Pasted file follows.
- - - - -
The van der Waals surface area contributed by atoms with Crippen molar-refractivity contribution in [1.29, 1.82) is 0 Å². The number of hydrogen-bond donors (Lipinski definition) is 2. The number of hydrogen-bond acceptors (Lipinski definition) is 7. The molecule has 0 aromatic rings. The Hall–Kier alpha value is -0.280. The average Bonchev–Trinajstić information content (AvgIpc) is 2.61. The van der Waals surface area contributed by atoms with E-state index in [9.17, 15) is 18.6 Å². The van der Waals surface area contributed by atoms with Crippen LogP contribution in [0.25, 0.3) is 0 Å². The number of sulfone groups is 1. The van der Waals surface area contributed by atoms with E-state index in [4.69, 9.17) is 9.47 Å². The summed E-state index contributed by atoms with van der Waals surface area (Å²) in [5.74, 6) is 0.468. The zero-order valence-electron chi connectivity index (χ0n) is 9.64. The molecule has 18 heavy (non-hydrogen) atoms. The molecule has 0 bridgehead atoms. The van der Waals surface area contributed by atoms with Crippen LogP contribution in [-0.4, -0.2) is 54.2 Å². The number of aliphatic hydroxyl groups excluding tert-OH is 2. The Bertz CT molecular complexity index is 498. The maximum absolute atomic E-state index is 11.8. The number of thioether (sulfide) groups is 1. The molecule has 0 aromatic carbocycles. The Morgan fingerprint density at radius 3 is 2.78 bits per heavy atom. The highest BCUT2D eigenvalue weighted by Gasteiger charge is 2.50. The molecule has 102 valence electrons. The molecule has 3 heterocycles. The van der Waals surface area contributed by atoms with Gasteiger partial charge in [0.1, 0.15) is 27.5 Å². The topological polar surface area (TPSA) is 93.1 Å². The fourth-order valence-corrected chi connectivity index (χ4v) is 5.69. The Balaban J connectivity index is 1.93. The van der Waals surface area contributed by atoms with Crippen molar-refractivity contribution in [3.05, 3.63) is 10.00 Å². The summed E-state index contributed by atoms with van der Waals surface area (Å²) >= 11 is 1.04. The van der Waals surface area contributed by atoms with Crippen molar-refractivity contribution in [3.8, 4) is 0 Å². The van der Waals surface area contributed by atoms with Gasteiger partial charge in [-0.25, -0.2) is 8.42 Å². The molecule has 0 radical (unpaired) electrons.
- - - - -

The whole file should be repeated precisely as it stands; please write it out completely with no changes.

The van der Waals surface area contributed by atoms with Crippen molar-refractivity contribution in [1.29, 1.82) is 0 Å². The number of hydrogen-bond donors (Lipinski definition) is 2. The number of hydrogen-bond acceptors (Lipinski definition) is 7. The molecule has 0 aromatic rings. The Hall–Kier alpha value is -0.280. The average Bonchev–Trinajstić information content (AvgIpc) is 2.61. The van der Waals surface area contributed by atoms with E-state index in [9.17, 15) is 18.6 Å². The van der Waals surface area contributed by atoms with Crippen LogP contribution in [0.25, 0.3) is 0 Å². The number of sulfone groups is 1. The van der Waals surface area contributed by atoms with E-state index in [4.69, 9.17) is 9.47 Å². The summed E-state index contributed by atoms with van der Waals surface area (Å²) in [5.74, 6) is 0.468. The zero-order valence-electron chi connectivity index (χ0n) is 9.64. The molecule has 18 heavy (non-hydrogen) atoms. The molecule has 0 bridgehead atoms. The van der Waals surface area contributed by atoms with Crippen LogP contribution in [-0.4, -0.2) is 54.2 Å². The number of aliphatic hydroxyl groups excluding tert-OH is 2. The Bertz CT molecular complexity index is 498. The maximum absolute atomic E-state index is 11.8. The number of thioether (sulfide) groups is 1. The molecule has 0 aromatic carbocycles. The Morgan fingerprint density at radius 3 is 2.78 bits per heavy atom. The highest BCUT2D eigenvalue weighted by Gasteiger charge is 2.50. The molecule has 102 valence electrons. The molecule has 3 heterocycles. The van der Waals surface area contributed by atoms with Gasteiger partial charge in [0.1, 0.15) is 27.5 Å². The topological polar surface area (TPSA) is 93.1 Å². The fourth-order valence-corrected chi connectivity index (χ4v) is 5.69. The Balaban J connectivity index is 1.93. The van der Waals surface area contributed by atoms with Crippen molar-refractivity contribution in [3.05, 3.63) is 10.00 Å². The summed E-state index contributed by atoms with van der Waals surface area (Å²) >= 11 is 1.04. The van der Waals surface area contributed by atoms with Crippen molar-refractivity contribution in [3.8, 4) is 0 Å². The van der Waals surface area contributed by atoms with Gasteiger partial charge in [-0.25, -0.2) is 8.42 Å². The molecule has 0 radical (unpaired) electrons.